Energy Transfer Partners wants to resolve its differences with the Ohio Environmental Protection Agency over its Rover PIpeline, Kallanish Energy reports.
The Dallas-based company says it is seeking “transparency, consistency and fairness” from the state agency, said ETP president and chief operating officer Matthew Ramsey in a strongly worded letter filed Monday with the Federal Energy Regulatory Commission.
“We have struggled to find those qualities in our relationship with you,” Ramsey wrote in his three-page letter. “You have privately praised us for our cooperation, yet you lambaste us in the press. You have insisted that we comply with legal and regulatory requirements that are outside your jurisdiction, and you propose to fine us when we refuse. Moreover, all these actions take place in the wake of your formal, public approval of our plans to address every meaningful environmental concern you have identified.”
He accused the agency of making pronouncements “which emphasize public relations at the expense of sound government.”
The two sides are fighting over a disputed stormwater permit for the now-operating natural gas pipeline across northern Ohio.
The EPA has proposed $2.3 million in fines. The company says Ohio’s power over pipelines is limited, with most authority with FERC, and Ohio no longer has jurisdiction to require such a permit because the one-year deadline has passed. The company says it voluntarily submitted a stormwater plan to the EPA and the agency approved it in early August.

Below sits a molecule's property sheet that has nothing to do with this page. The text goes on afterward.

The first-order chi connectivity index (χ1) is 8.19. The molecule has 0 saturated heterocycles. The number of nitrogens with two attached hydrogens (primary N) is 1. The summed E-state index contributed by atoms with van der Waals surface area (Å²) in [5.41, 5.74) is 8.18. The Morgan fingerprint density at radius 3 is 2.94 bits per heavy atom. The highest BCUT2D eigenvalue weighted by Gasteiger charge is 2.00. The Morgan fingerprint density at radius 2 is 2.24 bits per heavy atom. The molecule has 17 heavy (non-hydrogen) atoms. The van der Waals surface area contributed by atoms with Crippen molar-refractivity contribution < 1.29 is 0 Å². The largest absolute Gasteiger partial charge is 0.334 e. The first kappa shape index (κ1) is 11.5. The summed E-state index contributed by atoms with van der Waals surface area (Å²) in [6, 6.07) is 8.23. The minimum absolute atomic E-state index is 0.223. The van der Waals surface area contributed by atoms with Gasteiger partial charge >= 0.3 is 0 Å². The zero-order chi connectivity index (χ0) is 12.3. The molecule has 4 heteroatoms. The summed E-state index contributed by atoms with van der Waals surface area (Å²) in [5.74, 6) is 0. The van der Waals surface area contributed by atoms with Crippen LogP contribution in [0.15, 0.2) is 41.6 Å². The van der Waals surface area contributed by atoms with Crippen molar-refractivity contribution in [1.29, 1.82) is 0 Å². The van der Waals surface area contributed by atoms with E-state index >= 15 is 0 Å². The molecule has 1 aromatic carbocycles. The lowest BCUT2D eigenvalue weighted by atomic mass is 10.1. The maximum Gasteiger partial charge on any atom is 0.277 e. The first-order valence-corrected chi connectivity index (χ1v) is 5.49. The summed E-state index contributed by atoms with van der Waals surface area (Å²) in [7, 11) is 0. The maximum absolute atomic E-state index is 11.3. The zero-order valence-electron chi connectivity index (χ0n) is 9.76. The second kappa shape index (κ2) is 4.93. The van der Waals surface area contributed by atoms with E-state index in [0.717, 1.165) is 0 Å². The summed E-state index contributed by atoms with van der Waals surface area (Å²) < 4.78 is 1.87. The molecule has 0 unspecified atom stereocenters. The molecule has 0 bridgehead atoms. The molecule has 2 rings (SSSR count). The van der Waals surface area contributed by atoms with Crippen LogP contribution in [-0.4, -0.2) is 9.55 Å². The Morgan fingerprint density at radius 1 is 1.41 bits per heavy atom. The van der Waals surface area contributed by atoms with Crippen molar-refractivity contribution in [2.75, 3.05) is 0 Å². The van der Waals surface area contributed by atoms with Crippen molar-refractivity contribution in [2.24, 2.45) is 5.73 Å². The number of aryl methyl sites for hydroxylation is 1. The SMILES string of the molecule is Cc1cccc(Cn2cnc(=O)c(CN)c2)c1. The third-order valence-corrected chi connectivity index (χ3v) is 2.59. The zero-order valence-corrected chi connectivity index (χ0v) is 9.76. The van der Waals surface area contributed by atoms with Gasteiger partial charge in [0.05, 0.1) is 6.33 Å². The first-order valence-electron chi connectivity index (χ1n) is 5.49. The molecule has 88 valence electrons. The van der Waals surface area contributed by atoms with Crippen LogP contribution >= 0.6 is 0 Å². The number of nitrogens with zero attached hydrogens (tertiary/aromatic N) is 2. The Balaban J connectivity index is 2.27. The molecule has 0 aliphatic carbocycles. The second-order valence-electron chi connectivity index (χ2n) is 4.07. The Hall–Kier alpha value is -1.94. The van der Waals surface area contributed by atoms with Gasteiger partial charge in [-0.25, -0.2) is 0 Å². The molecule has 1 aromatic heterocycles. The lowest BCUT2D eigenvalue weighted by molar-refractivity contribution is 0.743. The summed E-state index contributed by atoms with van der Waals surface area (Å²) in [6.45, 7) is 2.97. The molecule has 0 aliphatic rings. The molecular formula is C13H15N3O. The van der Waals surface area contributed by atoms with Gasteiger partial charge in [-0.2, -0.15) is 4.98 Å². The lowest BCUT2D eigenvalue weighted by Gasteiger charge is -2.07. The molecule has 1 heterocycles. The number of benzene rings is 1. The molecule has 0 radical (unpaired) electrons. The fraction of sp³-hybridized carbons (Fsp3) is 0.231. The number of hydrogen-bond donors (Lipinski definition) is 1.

Ramsey wrote to EPA director Craig Butler about the federal pipeline oversight. “We have discussed this with you numerous times and for reasons unknown, you appear unwilling to recognize the law.”
He called the EPA’s actions “all the more baffling” and “we are mystified as to what it is you are trying to achieve.”
ETP says it has spent $20 million in Ohio to correct problems caused by a dozen leaks or spills from horizontal directional drilling under highways and streams along the pipeline route, Ramsey wrote. There was a 13th leak last week in Carroll County.
The company has mitigated every issue raised by the Ohio EPA, he said.
“But we need to bring this matter to a close,” Ramsey said. “To engage in time consuming and expensive litigation over claims as narrow and baseless as those you have asserted is wasteful and needless.”
He said he was willing to meet Butler for more discussions.
About 213 miles of the pipeline from Cadiz in eastern Ohio to Defiance in northwest Ohio along with two laterals were put into service on Aug. 31.
Constructing the 125-mile pipeline from Defiance north into Michigan and east into Ontario is continuing. That project is expected to be in service by the end of first quarter of 2018, ETP said.
The 711-mile twin pipeline will carry natural gas from the Marcellus and Utica shales to the Midwest, Canada and the Gulf Coast. The $4.2 billion pipeline will move up to 3.25 billion cubic feet per day from Ohio, West Virginia and Pennsylvania.